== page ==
“Give up Smoking” campaign forces smokers to think about their health
The results have been made available of the above advertising campaign, which was promoted by the Moscow City Public Health Committee and launched in the capital on 19 November 2009, the International Day for Giving up Smoking.
ASI bulletin 8.3.2010
Over a period of three months a video clip was broadcast on TV showing black tar being squeezed out of a sponge symbolising a smoker’s lungs, representing a year’s worth of tobacco there. Placards saying ‘The lungs of a smoker are like a sponge full of cancerous tar’ were posted up in the Metro and on the streets of Moscow.
Afterwards the National Centre for Public Opinion Surveys polled smokers. Many respondents could remember the subject of the advertisement without being prompted. Almost all referred to the intense emotional impact and clarity of the graphics. More than a third of those questioned said that the campaign had influenced them towards giving up. These were mainly light smokers, those who had not been smoking long, and young people of 18-24. In a number of cases the advertisements had prompted respondents to try to give up the habit or to persuade others to do so. Around seven per cent had actually given up under the influence of the campaign. It helped to fortify the great majority of those who had already given up in their decision to do so.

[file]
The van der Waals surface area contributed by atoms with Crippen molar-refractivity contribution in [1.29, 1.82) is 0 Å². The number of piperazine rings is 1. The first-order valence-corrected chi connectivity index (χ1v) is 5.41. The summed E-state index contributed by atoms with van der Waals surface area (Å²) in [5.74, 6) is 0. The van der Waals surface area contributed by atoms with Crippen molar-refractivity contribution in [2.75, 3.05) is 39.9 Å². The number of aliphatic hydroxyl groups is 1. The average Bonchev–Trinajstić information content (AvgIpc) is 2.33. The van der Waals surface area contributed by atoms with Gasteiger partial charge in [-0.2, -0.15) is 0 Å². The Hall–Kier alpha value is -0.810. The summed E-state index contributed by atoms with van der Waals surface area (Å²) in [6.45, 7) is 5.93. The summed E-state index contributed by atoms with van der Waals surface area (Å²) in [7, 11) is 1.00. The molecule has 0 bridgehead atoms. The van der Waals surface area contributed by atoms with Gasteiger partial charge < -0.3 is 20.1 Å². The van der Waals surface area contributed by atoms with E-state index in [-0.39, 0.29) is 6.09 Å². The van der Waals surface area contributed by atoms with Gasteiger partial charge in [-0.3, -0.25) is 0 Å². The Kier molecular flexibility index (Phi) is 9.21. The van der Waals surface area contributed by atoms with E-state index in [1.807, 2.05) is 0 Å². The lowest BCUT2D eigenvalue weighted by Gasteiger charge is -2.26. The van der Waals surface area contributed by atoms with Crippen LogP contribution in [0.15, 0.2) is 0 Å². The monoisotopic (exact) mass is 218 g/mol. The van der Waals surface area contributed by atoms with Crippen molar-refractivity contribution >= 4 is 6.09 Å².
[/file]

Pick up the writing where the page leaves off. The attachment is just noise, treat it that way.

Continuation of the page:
One of the deputies (of the city council) said, ‘I think we have managed to get through to our audience’. She thought that the main reason for the increase in smoking in Russia has been aggressive marketing by the tobacco companies directed above all at women and teenagers, presenting cigarettes as a fashion accessory and a sign of stylishness, self-confidence and sexuality. She recalled that every year 350.000 Russians die of smoking-related diseases. Russia occupies first place in the world for teenage smoking and fourth for the level of smoking amongst adults.